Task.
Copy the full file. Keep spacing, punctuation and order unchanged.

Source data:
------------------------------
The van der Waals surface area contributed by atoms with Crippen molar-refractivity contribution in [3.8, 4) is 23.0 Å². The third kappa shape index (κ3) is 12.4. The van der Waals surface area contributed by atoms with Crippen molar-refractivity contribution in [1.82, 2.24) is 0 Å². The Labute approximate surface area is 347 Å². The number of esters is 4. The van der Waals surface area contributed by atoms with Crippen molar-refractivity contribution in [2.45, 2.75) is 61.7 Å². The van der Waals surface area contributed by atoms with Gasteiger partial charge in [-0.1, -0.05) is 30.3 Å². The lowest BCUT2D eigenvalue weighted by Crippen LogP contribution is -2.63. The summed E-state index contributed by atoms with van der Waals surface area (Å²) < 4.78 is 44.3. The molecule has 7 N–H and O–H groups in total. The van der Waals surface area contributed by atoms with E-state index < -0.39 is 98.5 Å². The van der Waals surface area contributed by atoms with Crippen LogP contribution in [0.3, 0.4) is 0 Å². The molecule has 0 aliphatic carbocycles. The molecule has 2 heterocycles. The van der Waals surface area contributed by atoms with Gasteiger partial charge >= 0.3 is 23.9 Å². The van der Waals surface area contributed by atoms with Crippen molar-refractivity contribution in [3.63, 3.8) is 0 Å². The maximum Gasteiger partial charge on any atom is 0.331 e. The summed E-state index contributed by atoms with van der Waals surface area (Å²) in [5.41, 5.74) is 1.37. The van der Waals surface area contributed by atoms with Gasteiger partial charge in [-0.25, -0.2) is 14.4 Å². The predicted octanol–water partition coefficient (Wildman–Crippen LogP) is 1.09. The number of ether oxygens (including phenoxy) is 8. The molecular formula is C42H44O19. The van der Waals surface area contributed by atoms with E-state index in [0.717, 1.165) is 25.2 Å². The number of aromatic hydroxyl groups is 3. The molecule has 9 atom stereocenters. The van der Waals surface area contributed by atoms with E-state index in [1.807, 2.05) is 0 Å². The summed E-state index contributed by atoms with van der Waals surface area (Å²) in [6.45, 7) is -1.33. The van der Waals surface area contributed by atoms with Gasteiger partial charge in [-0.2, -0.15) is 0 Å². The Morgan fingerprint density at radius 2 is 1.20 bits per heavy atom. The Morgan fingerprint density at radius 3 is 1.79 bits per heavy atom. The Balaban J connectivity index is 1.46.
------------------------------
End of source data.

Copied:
The van der Waals surface area contributed by atoms with Crippen molar-refractivity contribution in [3.8, 4) is 23.0 Å². The third kappa shape index (κ3) is 12.4. The van der Waals surface area contributed by atoms with Crippen molar-refractivity contribution in [1.82, 2.24) is 0 Å². The Labute approximate surface area is 347 Å². The number of esters is 4. The van der Waals surface area contributed by atoms with Crippen molar-refractivity contribution in [2.45, 2.75) is 61.7 Å². The van der Waals surface area contributed by atoms with Gasteiger partial charge in [-0.1, -0.05) is 30.3 Å². The lowest BCUT2D eigenvalue weighted by Crippen LogP contribution is -2.63. The summed E-state index contributed by atoms with van der Waals surface area (Å²) < 4.78 is 44.3. The molecule has 7 N–H and O–H groups in total. The van der Waals surface area contributed by atoms with E-state index < -0.39 is 98.5 Å². The van der Waals surface area contributed by atoms with Crippen LogP contribution in [0.3, 0.4) is 0 Å². The molecule has 0 aliphatic carbocycles. The molecule has 2 heterocycles. The van der Waals surface area contributed by atoms with Gasteiger partial charge >= 0.3 is 23.9 Å². The van der Waals surface area contributed by atoms with Crippen molar-refractivity contribution in [3.63, 3.8) is 0 Å². The maximum Gasteiger partial charge on any atom is 0.331 e. The summed E-state index contributed by atoms with van der Waals surface area (Å²) in [5.41, 5.74) is 1.37. The van der Waals surface area contributed by atoms with Gasteiger partial charge in [-0.25, -0.2) is 14.4 Å². The predicted octanol–water partition coefficient (Wildman–Crippen LogP) is 1.09. The number of ether oxygens (including phenoxy) is 8. The molecular formula is C42H44O19. The van der Waals surface area contributed by atoms with E-state index in [0.717, 1.165) is 25.2 Å². The number of aromatic hydroxyl groups is 3. The molecule has 9 atom stereocenters. The van der Waals surface area contributed by atoms with E-state index in [1.807, 2.05) is 0 Å². The summed E-state index contributed by atoms with van der Waals surface area (Å²) in [6.45, 7) is -1.33. The van der Waals surface area contributed by atoms with Gasteiger partial charge in [-0.2, -0.15) is 0 Å². The Morgan fingerprint density at radius 2 is 1.20 bits per heavy atom. The Morgan fingerprint density at radius 3 is 1.79 bits per heavy atom. The Balaban J connectivity index is 1.46.